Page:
The new face of adult Jewish education

You can’t miss that it’s back-to-school season, from the omnipresent stacks of crayons and glue sticks for sale, to the quiet, relieved sighs of parents everywhere. But while children and teens have no choice except to head off to class, increasingly, adults are also choosing to continue – or start – their Jewish learning.

Adult Jewish education has tended to fly under the radar, eclipsed by the drama of tuition crises and declining enrolments. There’s pent-up demand for adult learning, but too often it’s not taken as seriously as it should be, says Rabbi Avi Finegold, the founder of Montreal’s Jewish Learning Lab, who has spent a lot of time thinking about what adults want – and what they deserve.

Too often, adult Jewish education consists of classes that are “an ad hoc collection of what the rabbi has taught before and whatever visiting scholars the education director is able to find,” Rabbi Finegold writes on the Jewish Learning Lab’s website. Teachers need a curriculum “that takes the learner on a directed path of learning, rather than an unconnected series of lectures.”

Jewish education for adults isn’t simply teaching as much of Pirke Avot as you can until the end of the year and then moving on to another subject, he says. “It makes sense that people don’t end up gravitating toward the material, because it’s just content, as opposed to (a teacher) saying, ‘I’m trying to recognize that lifelong learning can have a meaningful impact on a person’s life.’ ”

The vast majority of people who attend evangelical churches are involved in Bible study, while in synagogues, only about five or 10 per cent participate in adult Jewish learning, Rabbi Finegold says. It’s a number he would like to see flipped.

“Intellectual discovery is just as important in my mind as worship,” he says. “Lifelong learners are among the most fulfilled Jews out there.”

The Jewish Learning Lab and other institutions are experimenting with how to reach time-strapped adults who still want to dive deep into Jewish sources. One class that Rabbi Finegold taught, called Beer and Bible, met in a bar, but despite the setting, the content was far from “fluffy,” he says. This year, for example, they studied the theologically complex Book of Job.

That series tended to attract a younger crowd, but Jake Burack, 59, a professor at McGill University, is a frequent attendee, as well. “It’s an enticing package,” he says, noting that Rabbi Finegold “is traditional but with a twist.… He’s Orthodox, but he’s willing to challenge ideas and be thoughtful.”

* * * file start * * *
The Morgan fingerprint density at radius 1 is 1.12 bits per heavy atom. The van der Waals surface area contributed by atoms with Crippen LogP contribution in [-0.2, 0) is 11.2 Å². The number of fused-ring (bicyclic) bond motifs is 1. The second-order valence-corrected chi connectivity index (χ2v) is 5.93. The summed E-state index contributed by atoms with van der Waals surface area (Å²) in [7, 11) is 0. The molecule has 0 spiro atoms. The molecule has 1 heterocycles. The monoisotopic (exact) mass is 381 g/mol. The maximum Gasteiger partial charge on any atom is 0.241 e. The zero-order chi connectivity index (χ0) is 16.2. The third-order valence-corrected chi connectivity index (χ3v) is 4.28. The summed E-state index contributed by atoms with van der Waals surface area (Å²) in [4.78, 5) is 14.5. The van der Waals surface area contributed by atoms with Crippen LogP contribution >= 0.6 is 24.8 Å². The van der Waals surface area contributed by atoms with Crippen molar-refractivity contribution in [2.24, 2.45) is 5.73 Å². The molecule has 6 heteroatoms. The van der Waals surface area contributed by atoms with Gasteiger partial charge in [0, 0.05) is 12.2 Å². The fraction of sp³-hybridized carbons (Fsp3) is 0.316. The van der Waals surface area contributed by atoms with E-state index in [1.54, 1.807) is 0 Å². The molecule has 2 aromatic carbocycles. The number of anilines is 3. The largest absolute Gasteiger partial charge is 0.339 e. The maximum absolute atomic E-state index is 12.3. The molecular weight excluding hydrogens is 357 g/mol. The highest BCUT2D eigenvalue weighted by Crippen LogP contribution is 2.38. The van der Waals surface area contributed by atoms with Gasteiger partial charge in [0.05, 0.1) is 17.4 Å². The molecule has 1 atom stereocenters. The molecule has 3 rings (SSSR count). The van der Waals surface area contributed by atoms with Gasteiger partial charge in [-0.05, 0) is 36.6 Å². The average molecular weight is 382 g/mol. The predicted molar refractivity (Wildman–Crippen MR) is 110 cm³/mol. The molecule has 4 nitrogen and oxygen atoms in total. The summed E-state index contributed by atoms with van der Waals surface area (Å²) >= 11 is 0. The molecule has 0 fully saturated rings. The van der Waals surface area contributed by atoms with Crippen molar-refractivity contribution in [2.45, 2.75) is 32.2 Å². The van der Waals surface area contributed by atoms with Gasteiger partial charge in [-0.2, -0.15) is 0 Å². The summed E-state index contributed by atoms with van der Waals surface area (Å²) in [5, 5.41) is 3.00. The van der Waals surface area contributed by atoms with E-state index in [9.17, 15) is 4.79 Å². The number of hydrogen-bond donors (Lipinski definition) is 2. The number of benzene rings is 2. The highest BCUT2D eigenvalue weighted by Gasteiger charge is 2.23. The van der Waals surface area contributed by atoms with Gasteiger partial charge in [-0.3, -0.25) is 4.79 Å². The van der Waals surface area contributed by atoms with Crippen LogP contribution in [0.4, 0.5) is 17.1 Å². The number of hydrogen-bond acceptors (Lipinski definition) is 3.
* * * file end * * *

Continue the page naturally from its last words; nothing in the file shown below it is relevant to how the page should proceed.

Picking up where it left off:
The Jewish Learning Lab’s offerings are typical of the direction adult Jewish education is heading – it offers what Rabbi Finegold calls a “buffet” of activities, from more traditional learning that attracts retirees, to drop-in classes like the Beer and Bible series. It also breaks down denominational silos with teachers and students coming from a wide range of backgrounds and philosophies.

The best example of this educational smorgasbord is Limmud, a one-day festival that celebrates Jewish learning in all its facets. An international movement, Limmud currently runs yearly events in Vancouver, Winnipeg, Ottawa and Toronto, as well as a special program for Jews from the former Soviet Union.

“We see this as a moment of renaissance for Jewish learning,” says Rabbi David Singer, the newly appointed director of Limmud North America. “Jews are yearning for connection and meaning. We provide the space for everyone to come together, in spite of their differences.”

Limmud revels in the idea that its big-tent approach attracts Jews who may do no other Jewish learning during the year, and hopes to whet their appetite for more. At last year’s Toronto Limmud, for example, there were programs on Jewish sustainable beekeeping, “recovering queer Jewish history” and a session led by an Orthodox rabbi on what biblical texts say about divorce.


The majority of Jewish adults stopped their education after having their bar or bat mitzvahs, and often feel intimidated because of their lack of knowledge, Rabbi Singer says. Limmud aims to “create spaces where people don’t feel guilty for what they don’t know, but a celebration of what they want to know,” he says.

Because Limmud events are local, grassroots affairs, organizers are able to extend the learning beyond a single day, Rabbi Singer says.

In Winnipeg, for instance, which is celebrating its 10th year of Limmud, the community is planning on holding 10 events during the year, including Shabbat dinners and partnering with synagogues to offer sessions and smaller Limmud-style events around Hanukkah and Pesach, said Limmud co-ordinator Florencia Katz.

A study session at the Lishma Jewish Learning Project. (Aaron Rotenberg photo)

A similar spirit infuses the Lishma Jewish Learning Project, a one-year-old program in Toronto that is supported by a number of different Jewish organizations, including a Conservative synagogue, a Reform temple, an unaffiliated synagogue and a Jewish community centre.

Aimed at people in their 20s and 30s, Lishma offers three short courses per semester, focusing on text study, modern issues and a hands-on class that explores the arts. Classes are small – capped at about 15 participants – and depending on the semester, are held at different venues, including synagogues and office spaces in midtown and downtown Toronto, says Yakov Fruchter, director of spiritual engagement and community-building at Toronto’s Beth Tzedec Congregation.

There’s an emphasis on “niche learning,” focusing on what learners say they want to study, as well as on creating community. All the classes, which run simultaneously, stop halfway through the evening to allow participants to meet each other and enjoy a social moment.